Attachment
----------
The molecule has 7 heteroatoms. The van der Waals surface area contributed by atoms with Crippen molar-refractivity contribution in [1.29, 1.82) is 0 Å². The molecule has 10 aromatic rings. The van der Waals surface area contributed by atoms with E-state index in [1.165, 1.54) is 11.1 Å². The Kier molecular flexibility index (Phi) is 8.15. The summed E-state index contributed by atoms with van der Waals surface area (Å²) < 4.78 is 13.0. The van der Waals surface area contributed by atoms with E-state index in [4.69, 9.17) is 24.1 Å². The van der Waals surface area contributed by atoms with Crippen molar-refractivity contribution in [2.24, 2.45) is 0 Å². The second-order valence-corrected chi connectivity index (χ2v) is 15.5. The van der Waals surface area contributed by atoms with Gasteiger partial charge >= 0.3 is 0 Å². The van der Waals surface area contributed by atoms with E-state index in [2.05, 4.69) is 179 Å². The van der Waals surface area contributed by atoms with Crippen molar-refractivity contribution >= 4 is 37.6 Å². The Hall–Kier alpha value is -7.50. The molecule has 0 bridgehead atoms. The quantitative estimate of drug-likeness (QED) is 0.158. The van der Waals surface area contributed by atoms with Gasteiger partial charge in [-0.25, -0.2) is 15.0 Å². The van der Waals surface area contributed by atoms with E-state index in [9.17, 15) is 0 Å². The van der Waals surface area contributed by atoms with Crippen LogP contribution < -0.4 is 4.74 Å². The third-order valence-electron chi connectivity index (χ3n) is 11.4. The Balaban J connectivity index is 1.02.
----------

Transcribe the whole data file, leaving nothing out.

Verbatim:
The molecule has 7 heteroatoms. The van der Waals surface area contributed by atoms with Crippen molar-refractivity contribution in [1.29, 1.82) is 0 Å². The molecule has 10 aromatic rings. The van der Waals surface area contributed by atoms with E-state index in [1.165, 1.54) is 11.1 Å². The Kier molecular flexibility index (Phi) is 8.15. The summed E-state index contributed by atoms with van der Waals surface area (Å²) < 4.78 is 13.0. The van der Waals surface area contributed by atoms with E-state index in [4.69, 9.17) is 24.1 Å². The van der Waals surface area contributed by atoms with Crippen molar-refractivity contribution in [2.24, 2.45) is 0 Å². The second-order valence-corrected chi connectivity index (χ2v) is 15.5. The van der Waals surface area contributed by atoms with Gasteiger partial charge >= 0.3 is 0 Å². The van der Waals surface area contributed by atoms with E-state index in [2.05, 4.69) is 179 Å². The van der Waals surface area contributed by atoms with Crippen molar-refractivity contribution >= 4 is 37.6 Å². The Hall–Kier alpha value is -7.50. The molecule has 0 bridgehead atoms. The quantitative estimate of drug-likeness (QED) is 0.158. The van der Waals surface area contributed by atoms with Gasteiger partial charge in [-0.25, -0.2) is 15.0 Å². The van der Waals surface area contributed by atoms with E-state index in [9.17, 15) is 0 Å². The van der Waals surface area contributed by atoms with Crippen LogP contribution < -0.4 is 4.74 Å². The third-order valence-electron chi connectivity index (χ3n) is 11.4. The Balaban J connectivity index is 1.02.